Ability to pay tax not mentioned
Sir -- As Minister Phil Hogan spelled out the details of his Household Charge in the Dail, with the stress and emphasis on fines and punishment for non-payment, it became worrying that the failure to relate liability for the new tax to "ability to pay" will expose many to the rigours of those same draconian enforcement plans. We are now back to Victorian times where a government sits easy with a scenario whereby a person could end up in prison for having no money.
There are many lone parents and pensioners living in houses that they bought years ago and who have seen their incomes cut to the bone in recent times, for a range of reasons, and who will simply not be able to pay the €100 charge. The most incompetent politician should have no difficulty seeing that and the crude disingenuous attempts to minimise the impact on those with little by describing it as "only €2 a week" is a frightening indictment of the Taoiseach's capacity to understand what living on the breadline is actually like.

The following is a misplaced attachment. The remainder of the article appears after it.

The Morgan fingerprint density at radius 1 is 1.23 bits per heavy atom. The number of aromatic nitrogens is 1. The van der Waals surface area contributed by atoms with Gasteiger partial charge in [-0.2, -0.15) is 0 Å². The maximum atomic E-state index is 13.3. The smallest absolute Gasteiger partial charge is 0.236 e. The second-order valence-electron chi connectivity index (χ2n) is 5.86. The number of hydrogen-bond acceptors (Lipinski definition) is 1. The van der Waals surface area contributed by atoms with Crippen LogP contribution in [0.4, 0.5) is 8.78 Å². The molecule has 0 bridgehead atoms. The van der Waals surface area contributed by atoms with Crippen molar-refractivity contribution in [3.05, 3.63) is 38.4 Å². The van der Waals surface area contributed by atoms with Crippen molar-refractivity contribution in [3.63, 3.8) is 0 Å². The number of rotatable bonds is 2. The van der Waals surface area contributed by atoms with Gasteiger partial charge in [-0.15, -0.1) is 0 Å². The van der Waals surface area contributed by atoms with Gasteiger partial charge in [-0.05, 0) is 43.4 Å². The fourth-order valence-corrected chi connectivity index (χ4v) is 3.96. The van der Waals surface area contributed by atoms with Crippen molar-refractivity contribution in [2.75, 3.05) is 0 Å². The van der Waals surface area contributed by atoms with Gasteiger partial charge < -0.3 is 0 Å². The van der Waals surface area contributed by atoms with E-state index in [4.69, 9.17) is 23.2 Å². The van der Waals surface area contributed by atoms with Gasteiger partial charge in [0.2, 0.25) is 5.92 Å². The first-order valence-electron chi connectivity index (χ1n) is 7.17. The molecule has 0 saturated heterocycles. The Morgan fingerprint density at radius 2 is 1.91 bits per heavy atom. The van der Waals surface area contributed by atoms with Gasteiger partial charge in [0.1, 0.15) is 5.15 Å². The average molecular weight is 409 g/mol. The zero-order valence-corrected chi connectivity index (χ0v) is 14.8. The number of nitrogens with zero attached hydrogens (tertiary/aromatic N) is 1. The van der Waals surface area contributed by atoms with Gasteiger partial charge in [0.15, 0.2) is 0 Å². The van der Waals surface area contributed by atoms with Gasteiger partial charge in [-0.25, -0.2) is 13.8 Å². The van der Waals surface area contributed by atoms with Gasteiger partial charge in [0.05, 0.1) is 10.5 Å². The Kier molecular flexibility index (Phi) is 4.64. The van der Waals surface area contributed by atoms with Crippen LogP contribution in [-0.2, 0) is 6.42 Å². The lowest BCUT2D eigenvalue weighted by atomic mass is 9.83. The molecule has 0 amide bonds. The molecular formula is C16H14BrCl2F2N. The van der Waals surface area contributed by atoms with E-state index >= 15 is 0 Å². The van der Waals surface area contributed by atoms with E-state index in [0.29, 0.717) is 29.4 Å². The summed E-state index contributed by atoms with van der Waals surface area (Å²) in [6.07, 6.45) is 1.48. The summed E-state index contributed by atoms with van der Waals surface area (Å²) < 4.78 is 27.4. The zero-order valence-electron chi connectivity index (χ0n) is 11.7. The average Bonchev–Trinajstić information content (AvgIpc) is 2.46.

It is hard to know which is worst, a government that cannot empathise with those who have little, or one which cannot anticipate the utter despair that will be created by the vista of pensioners and others of little means filing through the courts answering summonses for failure to pay a charge they cannot afford.